Why It’s Finally Time for Steve Nash to Walk Away from the NBA

It's painful to even consider telling Steve Nash he should walk away from basketball.

He's been around too long and played too well for anyone from the outside to have that right. Athletes have ridiculously short careers compared to the rest of us anyway, and it's not fair to force them out if they still have the desire to work.

So consider this more of a request than a demand: Mr. Nash, it's time to think about hanging it up.

You recently moved into third place on the NBA's all-time assists list on April 8, fighting through yet another tweaked nerve and playing with a leg you described to Mike D'Antoni as "on fire," per Dave McMenamin of ESPN Los Angeles.

That's a remarkable achievement. One that provided historical context for your greatness and showed you're still beloved by fans who've had almost no reason to cheer this season:

And it provoked an outpouring of support from your younger teammates, each of whose comments made specific mention of your quality as a person and player:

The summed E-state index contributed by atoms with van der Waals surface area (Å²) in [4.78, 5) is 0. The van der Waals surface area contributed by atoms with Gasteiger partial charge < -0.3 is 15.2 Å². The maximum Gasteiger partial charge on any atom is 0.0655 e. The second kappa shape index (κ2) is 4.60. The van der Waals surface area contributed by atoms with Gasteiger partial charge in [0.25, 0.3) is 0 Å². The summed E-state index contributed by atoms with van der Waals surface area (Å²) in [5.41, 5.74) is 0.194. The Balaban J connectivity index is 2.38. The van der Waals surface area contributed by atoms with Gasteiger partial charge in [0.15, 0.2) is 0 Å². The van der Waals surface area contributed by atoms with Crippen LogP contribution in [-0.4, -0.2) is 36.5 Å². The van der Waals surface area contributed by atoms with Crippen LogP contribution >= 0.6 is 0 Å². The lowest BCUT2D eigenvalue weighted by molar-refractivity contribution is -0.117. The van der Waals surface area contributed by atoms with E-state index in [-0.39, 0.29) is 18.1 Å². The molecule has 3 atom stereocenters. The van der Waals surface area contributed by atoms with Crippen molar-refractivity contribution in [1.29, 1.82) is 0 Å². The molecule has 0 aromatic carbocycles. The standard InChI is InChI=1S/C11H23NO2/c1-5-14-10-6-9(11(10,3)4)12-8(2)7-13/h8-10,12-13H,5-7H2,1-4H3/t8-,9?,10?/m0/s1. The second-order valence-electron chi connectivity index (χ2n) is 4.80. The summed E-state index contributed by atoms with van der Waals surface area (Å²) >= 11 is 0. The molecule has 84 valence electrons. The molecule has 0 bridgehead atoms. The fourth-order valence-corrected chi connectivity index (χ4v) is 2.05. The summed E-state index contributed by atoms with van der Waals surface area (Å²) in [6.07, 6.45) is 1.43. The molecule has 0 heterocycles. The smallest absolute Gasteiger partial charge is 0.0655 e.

After the game, you expressed doubt about playing again this season. But as usual, you couldn't do it without stating a desire to continue, per McMenamin: "Since I had a pretty good setback today, I probably won't play again [this season]. But if I get a good recovery over the next week, I'd love to play again."

Again, it's not for any of us to say you should see the latest setback for what it probably is: more proof your body simply won't allow you to play at the level you (and we) remember. Everyone wants to leave the game on their own terms, and you're fully within your rights to try.

But nobody ever goes out that way.

Your body has been shouting at you for two years, dictating its terms in the form of nerve damage, an unstable back and ongoing lower-body issues. Were it not for a close-enough-to-touch assist record, there's a good chance you...

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